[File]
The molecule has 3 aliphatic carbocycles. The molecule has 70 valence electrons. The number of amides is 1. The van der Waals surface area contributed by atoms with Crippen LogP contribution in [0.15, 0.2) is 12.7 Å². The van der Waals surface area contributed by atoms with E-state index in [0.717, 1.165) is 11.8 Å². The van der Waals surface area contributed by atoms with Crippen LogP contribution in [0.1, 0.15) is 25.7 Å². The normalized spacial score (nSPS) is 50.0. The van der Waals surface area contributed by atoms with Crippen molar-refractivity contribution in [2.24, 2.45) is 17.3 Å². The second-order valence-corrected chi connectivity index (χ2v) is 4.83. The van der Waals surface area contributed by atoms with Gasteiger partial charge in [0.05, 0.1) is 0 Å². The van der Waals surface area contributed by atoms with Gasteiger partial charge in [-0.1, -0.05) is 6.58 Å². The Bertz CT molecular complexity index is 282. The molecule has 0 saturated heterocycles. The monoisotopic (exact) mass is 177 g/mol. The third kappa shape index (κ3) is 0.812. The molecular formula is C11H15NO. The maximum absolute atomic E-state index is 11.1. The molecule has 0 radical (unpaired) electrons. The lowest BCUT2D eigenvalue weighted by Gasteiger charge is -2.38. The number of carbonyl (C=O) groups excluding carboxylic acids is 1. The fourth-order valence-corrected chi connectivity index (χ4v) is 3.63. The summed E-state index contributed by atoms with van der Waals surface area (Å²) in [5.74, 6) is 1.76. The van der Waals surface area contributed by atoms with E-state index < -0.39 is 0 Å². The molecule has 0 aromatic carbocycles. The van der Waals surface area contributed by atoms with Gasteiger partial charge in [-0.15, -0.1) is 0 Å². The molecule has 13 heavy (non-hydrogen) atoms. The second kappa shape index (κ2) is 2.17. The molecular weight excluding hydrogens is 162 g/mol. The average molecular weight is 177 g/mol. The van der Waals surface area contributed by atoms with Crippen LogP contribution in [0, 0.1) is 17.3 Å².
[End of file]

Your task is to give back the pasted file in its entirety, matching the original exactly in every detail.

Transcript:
The molecule has 3 aliphatic carbocycles. The molecule has 70 valence electrons. The number of amides is 1. The van der Waals surface area contributed by atoms with Crippen LogP contribution in [0.15, 0.2) is 12.7 Å². The van der Waals surface area contributed by atoms with E-state index in [0.717, 1.165) is 11.8 Å². The van der Waals surface area contributed by atoms with Crippen LogP contribution in [0.1, 0.15) is 25.7 Å². The normalized spacial score (nSPS) is 50.0. The van der Waals surface area contributed by atoms with Crippen molar-refractivity contribution in [2.24, 2.45) is 17.3 Å². The second-order valence-corrected chi connectivity index (χ2v) is 4.83. The van der Waals surface area contributed by atoms with Gasteiger partial charge in [0.05, 0.1) is 0 Å². The van der Waals surface area contributed by atoms with Gasteiger partial charge in [-0.1, -0.05) is 6.58 Å². The Bertz CT molecular complexity index is 282. The molecule has 0 saturated heterocycles. The monoisotopic (exact) mass is 177 g/mol. The third kappa shape index (κ3) is 0.812. The molecular formula is C11H15NO. The maximum absolute atomic E-state index is 11.1. The molecule has 0 radical (unpaired) electrons. The lowest BCUT2D eigenvalue weighted by Gasteiger charge is -2.38. The number of carbonyl (C=O) groups excluding carboxylic acids is 1. The fourth-order valence-corrected chi connectivity index (χ4v) is 3.63. The summed E-state index contributed by atoms with van der Waals surface area (Å²) in [5.74, 6) is 1.76. The van der Waals surface area contributed by atoms with E-state index < -0.39 is 0 Å². The molecule has 0 aromatic carbocycles. The van der Waals surface area contributed by atoms with Gasteiger partial charge in [-0.15, -0.1) is 0 Å². The molecule has 13 heavy (non-hydrogen) atoms. The second kappa shape index (κ2) is 2.17. The molecular weight excluding hydrogens is 162 g/mol. The average molecular weight is 177 g/mol. The van der Waals surface area contributed by atoms with Crippen LogP contribution in [0, 0.1) is 17.3 Å².